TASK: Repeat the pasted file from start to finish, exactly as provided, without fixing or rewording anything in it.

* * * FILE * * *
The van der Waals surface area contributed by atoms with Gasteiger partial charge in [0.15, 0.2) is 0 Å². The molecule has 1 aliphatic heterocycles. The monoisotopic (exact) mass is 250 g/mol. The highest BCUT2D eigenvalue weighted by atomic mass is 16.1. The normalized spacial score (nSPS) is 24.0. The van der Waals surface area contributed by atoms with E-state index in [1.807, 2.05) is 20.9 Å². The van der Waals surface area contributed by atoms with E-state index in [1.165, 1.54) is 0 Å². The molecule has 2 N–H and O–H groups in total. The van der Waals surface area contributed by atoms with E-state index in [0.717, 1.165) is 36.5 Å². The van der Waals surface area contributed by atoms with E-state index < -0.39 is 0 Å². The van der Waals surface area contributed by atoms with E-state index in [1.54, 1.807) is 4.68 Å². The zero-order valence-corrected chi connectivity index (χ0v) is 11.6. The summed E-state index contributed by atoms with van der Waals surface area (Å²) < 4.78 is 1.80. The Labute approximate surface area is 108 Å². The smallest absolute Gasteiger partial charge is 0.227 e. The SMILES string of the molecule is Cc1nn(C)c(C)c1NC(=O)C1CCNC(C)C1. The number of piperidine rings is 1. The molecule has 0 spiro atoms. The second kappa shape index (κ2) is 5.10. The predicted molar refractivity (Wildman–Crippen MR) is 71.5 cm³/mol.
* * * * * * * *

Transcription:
The van der Waals surface area contributed by atoms with Gasteiger partial charge in [0.15, 0.2) is 0 Å². The molecule has 1 aliphatic heterocycles. The monoisotopic (exact) mass is 250 g/mol. The highest BCUT2D eigenvalue weighted by atomic mass is 16.1. The normalized spacial score (nSPS) is 24.0. The van der Waals surface area contributed by atoms with E-state index in [1.807, 2.05) is 20.9 Å². The van der Waals surface area contributed by atoms with E-state index in [1.165, 1.54) is 0 Å². The molecule has 2 N–H and O–H groups in total. The van der Waals surface area contributed by atoms with E-state index in [0.717, 1.165) is 36.5 Å². The van der Waals surface area contributed by atoms with E-state index < -0.39 is 0 Å². The van der Waals surface area contributed by atoms with E-state index in [1.54, 1.807) is 4.68 Å². The zero-order valence-corrected chi connectivity index (χ0v) is 11.6. The summed E-state index contributed by atoms with van der Waals surface area (Å²) < 4.78 is 1.80. The Labute approximate surface area is 108 Å². The smallest absolute Gasteiger partial charge is 0.227 e. The SMILES string of the molecule is Cc1nn(C)c(C)c1NC(=O)C1CCNC(C)C1. The number of piperidine rings is 1. The molecule has 0 spiro atoms. The second kappa shape index (κ2) is 5.10. The predicted molar refractivity (Wildman–Crippen MR) is 71.5 cm³/mol.